Nine of 10 majority-black schools have no librarians, and there aren't enough bilingual teachers in a district that's "nearly half Latinx," the union said.
And many schools don't have a full-time nurse.
"There (are) just tragedies waiting to happen because we don't have enough staff in our schools," nurse Dennis Kosuth told CNN affiliate WLS.
Last year, Kosuth had to split his time among six schools.
"It was impossible for me to give the kind of care that I wanted to give to my students," he said.
Where Chicago students can go during the strike
Where Chicago students can go during the strike
This year, he's working at three different schools. "But I'm still just as busy."
Hiring more social workers, counselors, nurses, bilingual teachers and librarians is just part of of the union's demands.
Teachers also want smaller class sizes, higher pay for all school employees and more teacher prep time during the school day.
More than 41,000 Chicago elementary school students are trying to learn in classes with 30 students or more, the union said. Of those, 5,290 are in classes with at least 35 students.
And from the elementary to high school levels, CTU said, some classes have more than 40 students.
A bit of progress
Chicago Public Schools has offered to steadily raise teachers' salaries to an average of $97,757 by fiscal year 2024.
'I'm angry. I'm not going to sit down,' one Chicago teacher says

'I'm angry. I'm not going to sit down,' one Chicago teacher says 02:14
"We will also ensure every school has a full-time nurse by 2024," CPS said.
It said it would also commit another 200 social workers and special education case managers for the highest-need schools over the next three years.
A veteran teacher's aide makes less than $30,000 a year and must work other jobs
CPS' latest offer would also raise the salaries of teachers' assistants, nurses and clerks every year for the next five years.
But the challenge isn't just funding those new positions -- it's finding enough quality applicants.
"Social workers, nurses, counselors, and other similar positions are hard to hire," the school district said. "The candidate pool is limited, and hiring is competitive."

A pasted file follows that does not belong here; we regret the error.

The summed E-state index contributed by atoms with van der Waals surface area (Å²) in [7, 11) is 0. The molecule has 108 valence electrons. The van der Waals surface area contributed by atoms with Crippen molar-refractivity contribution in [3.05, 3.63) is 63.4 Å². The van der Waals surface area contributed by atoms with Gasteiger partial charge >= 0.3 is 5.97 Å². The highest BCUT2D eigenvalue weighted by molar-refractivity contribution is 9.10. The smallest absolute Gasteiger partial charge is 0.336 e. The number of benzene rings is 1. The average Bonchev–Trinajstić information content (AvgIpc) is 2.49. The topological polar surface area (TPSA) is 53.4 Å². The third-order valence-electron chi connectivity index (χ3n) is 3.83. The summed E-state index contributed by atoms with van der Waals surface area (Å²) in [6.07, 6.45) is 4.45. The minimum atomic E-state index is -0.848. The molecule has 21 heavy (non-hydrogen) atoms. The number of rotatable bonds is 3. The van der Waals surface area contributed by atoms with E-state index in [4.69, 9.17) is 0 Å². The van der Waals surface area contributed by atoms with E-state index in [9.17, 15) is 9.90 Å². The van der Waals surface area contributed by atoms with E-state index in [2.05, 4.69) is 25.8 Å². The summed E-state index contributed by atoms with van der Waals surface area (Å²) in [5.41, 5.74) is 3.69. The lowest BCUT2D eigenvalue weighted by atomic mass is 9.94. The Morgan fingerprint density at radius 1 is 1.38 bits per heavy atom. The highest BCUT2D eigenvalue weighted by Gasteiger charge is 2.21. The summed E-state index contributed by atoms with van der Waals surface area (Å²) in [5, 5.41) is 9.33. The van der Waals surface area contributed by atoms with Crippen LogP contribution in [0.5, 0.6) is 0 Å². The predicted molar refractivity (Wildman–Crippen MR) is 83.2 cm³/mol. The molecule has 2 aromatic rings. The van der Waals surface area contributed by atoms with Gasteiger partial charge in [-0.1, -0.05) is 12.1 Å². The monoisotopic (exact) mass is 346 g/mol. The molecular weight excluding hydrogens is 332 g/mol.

Desperate to fill teacher shortages, some US schools have started hiring from overseas
Desperate to fill teacher shortages, some US schools have started hiring from overseas
Last month, the union asked for "CPS to hire more than 1,000 new employees by October 1, 2019, across several hard-to-find specialties," the school district said.
"The (union's) proposal also calls for hiring approximately 3,000 more employees over the next two years at a cost of more than $800 million. Even if CPS could realistically afford such a commitment, it would be nearly impossible to meet those hiring goals."
After lengthy negotiations Saturday, the teachers' union said both sides are getting closer to an agreement -- but sticking points remain.
"We have tentative agreements on eight different items -- two in particular, I think, are huge," CTU Vice President Stacy Davis Gates said.
"One goes with the pipeline for teachers of color," which could help reverse "the precipitous decline of black teachers," she said.
"The other one that's huge is that over the life of the contract, we effectively have a charter (school) moratorium."
Why many teachers are angry about charter schools

Why many teachers are angry about charter schools 10:55
While many parents have joined teachers on the picket lines, some oppose the strike.
"To me, it's a whole distraction and interruption to the school year," said Liam Boyd, the father of a fourth grader at Blaine Elementary School.
"I don't support the union. I think the school district and the city has been more fair this time and (are) trying to be more fair."

The union's president, Jesse Sharkey, said he has two children in the school district.
"We understand that a strike is a disruption to the parents of the city," Sharkey said. "It's worth a short-term disruption if that puts in place over the long-term the conditions that make education better in this city."